Jan 252008
 

I have not been paying a lot of attention to the reports of purported mischief performed by and on behalf of the Clintons, Bill and Hillary. I’ve chalked most of them up to media sensationalism and right wing rancor. It becomes more difficult to ignore, however, when it is posted directly on Senator Clinton’s campaign website:

“I hear all the time from people in Florida and Michigan that they want their voices heard in selecting the Democratic nominee.

“I believe our nominee will need the enthusiastic support of Democrats in these states to win the general election, and so I will ask my Democratic convention delegates to support seating the delegations from Florida and Michigan. I know not all of my delegates will do so and I fully respect that decision. But I hope to be President of all 50 states and U.S. territories, and that we have all 50 states represented and counted at the Democratic convention.

“I hope my fellow potential nominees will join me in this.

“I will of course be following the no-campaigning pledge that I signed, and expect others will as well.”

Had the people in Florida and Michigan wanted their voices heard in the Democratic party’s nominating process, they would have insisted that their respective state parties follow the rules laid down by the national party. They did not, and by not doing so they forfeited their right to be heard. Hillary Clinton knows this.

All of the candidates, with the exception of Mrs. Clinton, requested that their names be removed from the ballot in Michigan. Since her name was the only name on the ballot, Mrs. Clinton won the Michigan primary. None of the Democratic candidates are campaigning in Florida. Mrs. Clinton appears likely to win the primary in that state on the basis of name recognition alone.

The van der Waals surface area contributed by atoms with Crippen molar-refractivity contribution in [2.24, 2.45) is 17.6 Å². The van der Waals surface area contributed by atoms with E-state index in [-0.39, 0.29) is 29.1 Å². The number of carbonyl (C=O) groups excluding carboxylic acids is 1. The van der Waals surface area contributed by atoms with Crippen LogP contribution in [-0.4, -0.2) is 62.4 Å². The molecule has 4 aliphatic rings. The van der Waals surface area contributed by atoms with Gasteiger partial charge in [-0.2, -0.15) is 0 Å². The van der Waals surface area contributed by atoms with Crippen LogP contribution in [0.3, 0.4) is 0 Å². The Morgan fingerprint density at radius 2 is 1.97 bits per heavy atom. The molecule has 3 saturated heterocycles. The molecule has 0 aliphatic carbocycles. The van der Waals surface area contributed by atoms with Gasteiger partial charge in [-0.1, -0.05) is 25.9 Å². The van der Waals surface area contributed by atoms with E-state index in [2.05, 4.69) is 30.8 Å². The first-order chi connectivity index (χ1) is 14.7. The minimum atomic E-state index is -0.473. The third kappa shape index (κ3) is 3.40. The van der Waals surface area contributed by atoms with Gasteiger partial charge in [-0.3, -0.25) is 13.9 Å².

Of course she wants the delegates from those two states reinstated. They are her delegates. In a nominating contest as tight as this one will likely be, every delegate is going to count. Hillary Clinton jumped the shark today. It’s almost as if she declared that the rules that apply to the other candidates do not apply to her. She alienated a lot of people, including, I dare say, yours truly.

If she becomes the Democratic nominee, she will have my full support. Any Democrat in the White House is infinitely better than a Republican. Today, though, she lost a lot of the respect I had for her.

The Illustrated President

 Posted by at 15:01  Politics
Jan 252008
 

This has to be embarrassing (though I often wonder if George W. Bush and his minions are even capable of embarrassment).

W.H.D. Koerner, 'A Charge to Keep' (1916)
W.H.D. Koerner, 'A Charge to Keep' (1916)

So Bush’s inspiring, prosyletizing Methodist is in fact a silver-tongued horse thief fleeing from a lynch mob. It seems a fitting marker for the Bush presidency. Bush has consistently exhibited what psychologists call the “Tolstoy syndrome.” That is, he is completely convinced he knows what things are, so he shuts down all avenues of inquiry about them and disregards the information that is offered to him. This is the hallmark of a tragically bad executive. But in this case, it couldn’t be more precious. The president of the United States has identified closely with a man he sees as a mythic, heroic figure. But in fact he’s a wily criminal one step out in front of justice. It perfectly reflects Bush the man. . . and Bush the president.

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